January 3, 2009

About me:

I am stubborn. Once I get into an argument and pick a side, it will take one of those steroid-filled men to pry me off my opponent. Even when I'm wrong, it's hard to admit it. But most of the time, I'm right. Or so I think.

Stubbornness

I'm sure everyone has had one of these days.

Friend: What do you think of my college essay?

Me: I think you focus too much on the concept of individualism. You should do something more unique, because everyone does individualism.

Friend: But can't you say that about every value? Kindness? Independence? Truthfulness?

Me: Well, the thing is, you seeā€¦it's not unique enough. (In reality, I was thinking, "Oh yeah, she's right..")

In order to talk about stubbornness, we need to first define the word. What's the fine line between stubbornness and determination? Stubbornness is having a point of view even when you realize that you are wrong. Determination is having a point of view that is the "better, more correct" one and following through with it despite obstacles on the way.

Stubborn has a very negative connotation, which is completely understandable. When you are stubborn, you often overlook the other point of view just because it didn't originate from your own brain. You've already put so much time and effort into formulating this argument, so it's difficult to immediately switch over to the other side. Instead of admitting that you were wrong, you keep arguing, using weirder examples each minute, desperate to prove your point. Then finally, you give in and say, "Whatever, you just don't understand."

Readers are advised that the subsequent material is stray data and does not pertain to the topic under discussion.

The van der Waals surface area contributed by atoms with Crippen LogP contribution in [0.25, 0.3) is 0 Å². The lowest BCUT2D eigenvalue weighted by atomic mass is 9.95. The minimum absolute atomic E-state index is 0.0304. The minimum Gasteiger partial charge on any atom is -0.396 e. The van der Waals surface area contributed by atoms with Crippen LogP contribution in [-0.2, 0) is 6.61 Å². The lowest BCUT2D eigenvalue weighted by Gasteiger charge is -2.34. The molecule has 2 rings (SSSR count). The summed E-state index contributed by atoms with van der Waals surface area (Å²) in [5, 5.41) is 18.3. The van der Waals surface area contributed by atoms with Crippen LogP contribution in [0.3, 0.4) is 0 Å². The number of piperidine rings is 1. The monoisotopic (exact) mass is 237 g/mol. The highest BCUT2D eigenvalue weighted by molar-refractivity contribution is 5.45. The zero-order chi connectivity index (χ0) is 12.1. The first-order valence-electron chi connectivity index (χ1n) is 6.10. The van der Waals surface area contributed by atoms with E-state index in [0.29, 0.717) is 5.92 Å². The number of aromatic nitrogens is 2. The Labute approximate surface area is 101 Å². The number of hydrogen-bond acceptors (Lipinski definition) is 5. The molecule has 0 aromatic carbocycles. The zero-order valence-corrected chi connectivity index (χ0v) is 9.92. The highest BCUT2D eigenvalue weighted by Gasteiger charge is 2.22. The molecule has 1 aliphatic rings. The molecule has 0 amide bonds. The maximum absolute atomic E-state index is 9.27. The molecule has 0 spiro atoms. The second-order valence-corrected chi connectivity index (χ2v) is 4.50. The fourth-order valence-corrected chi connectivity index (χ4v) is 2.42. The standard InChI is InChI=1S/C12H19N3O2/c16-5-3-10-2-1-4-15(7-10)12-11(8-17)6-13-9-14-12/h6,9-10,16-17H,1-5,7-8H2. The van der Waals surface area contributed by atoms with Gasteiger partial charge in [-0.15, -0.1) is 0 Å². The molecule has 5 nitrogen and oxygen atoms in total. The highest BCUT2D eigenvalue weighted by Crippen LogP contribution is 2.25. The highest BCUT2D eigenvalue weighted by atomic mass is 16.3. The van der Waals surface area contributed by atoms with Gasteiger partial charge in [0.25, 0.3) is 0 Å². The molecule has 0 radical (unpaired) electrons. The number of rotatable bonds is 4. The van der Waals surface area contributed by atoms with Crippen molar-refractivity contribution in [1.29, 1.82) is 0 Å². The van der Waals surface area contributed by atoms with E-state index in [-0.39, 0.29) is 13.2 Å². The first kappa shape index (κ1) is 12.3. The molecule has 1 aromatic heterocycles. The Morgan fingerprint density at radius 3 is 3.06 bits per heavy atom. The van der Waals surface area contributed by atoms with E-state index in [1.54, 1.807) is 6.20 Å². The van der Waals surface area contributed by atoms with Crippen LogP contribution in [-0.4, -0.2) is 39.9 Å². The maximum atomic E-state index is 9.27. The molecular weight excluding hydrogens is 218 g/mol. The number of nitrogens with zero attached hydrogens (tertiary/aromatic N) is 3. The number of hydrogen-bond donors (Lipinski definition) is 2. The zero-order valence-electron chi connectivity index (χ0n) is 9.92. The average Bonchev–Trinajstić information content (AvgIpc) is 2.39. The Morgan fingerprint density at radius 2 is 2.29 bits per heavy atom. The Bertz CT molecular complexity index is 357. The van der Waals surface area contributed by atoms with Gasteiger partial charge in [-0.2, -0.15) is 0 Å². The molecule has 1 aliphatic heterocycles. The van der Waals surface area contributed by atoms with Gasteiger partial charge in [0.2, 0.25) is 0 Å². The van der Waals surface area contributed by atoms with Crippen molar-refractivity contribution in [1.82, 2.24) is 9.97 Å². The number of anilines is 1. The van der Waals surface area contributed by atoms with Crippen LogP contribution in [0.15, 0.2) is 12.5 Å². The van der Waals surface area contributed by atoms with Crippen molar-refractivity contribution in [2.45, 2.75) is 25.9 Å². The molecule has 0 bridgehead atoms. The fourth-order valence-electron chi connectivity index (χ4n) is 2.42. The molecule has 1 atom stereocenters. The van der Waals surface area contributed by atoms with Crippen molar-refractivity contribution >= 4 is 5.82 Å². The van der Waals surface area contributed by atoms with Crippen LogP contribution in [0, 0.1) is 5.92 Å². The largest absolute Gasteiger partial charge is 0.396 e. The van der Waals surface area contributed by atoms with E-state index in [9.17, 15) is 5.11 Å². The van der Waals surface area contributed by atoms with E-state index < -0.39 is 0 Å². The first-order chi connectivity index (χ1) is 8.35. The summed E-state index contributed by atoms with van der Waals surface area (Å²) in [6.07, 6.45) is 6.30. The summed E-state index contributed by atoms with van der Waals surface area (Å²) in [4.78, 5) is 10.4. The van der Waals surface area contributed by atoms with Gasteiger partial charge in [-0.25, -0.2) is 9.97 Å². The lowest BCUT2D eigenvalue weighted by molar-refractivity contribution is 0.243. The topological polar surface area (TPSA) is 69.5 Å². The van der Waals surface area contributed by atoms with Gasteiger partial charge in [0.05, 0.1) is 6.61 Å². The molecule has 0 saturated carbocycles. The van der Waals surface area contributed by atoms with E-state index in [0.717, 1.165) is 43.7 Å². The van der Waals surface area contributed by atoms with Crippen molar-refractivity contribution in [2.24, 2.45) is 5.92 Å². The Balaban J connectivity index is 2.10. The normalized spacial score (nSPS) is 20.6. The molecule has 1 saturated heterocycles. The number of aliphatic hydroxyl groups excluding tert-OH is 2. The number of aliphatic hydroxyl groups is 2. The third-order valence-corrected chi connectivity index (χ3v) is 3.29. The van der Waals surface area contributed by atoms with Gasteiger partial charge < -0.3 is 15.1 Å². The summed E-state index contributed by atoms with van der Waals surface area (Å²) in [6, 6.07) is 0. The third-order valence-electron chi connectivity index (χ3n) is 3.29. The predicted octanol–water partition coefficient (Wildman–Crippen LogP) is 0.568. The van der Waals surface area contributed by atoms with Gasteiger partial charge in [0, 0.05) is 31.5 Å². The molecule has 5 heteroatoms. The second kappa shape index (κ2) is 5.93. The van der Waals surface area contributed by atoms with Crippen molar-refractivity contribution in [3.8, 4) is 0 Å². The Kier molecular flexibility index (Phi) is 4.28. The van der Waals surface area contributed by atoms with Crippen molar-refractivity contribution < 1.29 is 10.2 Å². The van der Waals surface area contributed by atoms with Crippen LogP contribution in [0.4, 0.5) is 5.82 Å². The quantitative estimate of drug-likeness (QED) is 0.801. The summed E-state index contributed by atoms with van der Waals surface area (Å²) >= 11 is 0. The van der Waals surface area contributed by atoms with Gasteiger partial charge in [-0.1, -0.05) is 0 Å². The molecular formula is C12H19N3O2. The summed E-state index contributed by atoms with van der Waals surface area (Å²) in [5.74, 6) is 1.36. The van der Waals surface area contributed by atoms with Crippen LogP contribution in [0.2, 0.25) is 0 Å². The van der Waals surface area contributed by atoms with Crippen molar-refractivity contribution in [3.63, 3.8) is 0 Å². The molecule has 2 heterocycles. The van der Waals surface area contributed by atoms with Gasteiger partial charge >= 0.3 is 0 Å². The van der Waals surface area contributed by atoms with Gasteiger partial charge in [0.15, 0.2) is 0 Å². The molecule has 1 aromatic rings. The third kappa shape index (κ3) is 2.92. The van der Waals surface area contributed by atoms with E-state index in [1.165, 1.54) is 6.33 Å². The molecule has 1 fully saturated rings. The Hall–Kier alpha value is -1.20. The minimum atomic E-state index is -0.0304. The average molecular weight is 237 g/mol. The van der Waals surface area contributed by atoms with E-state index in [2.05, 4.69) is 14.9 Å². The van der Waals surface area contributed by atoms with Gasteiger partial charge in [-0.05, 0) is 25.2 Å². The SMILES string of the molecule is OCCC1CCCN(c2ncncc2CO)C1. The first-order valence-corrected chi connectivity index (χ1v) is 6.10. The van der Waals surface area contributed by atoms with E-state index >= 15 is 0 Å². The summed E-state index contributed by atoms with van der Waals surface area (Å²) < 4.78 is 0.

An easy fix to this is to realize that you can never be 100% correct. You are not all knowing, you are not "God." There can never be generalizations about anything because the world is so diverse, with different colored people, different genders, different belief systems, different laws, different environments, and different backgrounds. Once you realize that you can never be 100% right, you will be more susceptible to the other points of views, because they often offer a detail that you have overlooked. You can even learn from a 6 year old, demonstrated by the following example:

I am tutoring a little girl. She is doodling on her paper.

"What are you drawing?" I ask.

"God."

"But how do you know what God look like? No one knows." I thought that I had spoken one of the few truths of this world. I was quickly proven wrong when she said:

"You will in a few minutes after I'm finished."

My mind was blown away. It's true, God is what you make out of Him. God's image is personal to each individual. This little girl has just uprooted one of my deepest held beliefs. It's easy admitting that you're wrong to a 6 year old. But often, you face humiliation, embarrassment, and even anger at self when you admit that you're wrong to a peer. But it must be done. You will become a more mature person who knows how to look at things from different perspectives.

Hint: My surest way to cure stubbornness is to sleep. Once I'm well rested, my emotional tie to my point of view is lessened and I am more receptive to admitting me being wrong.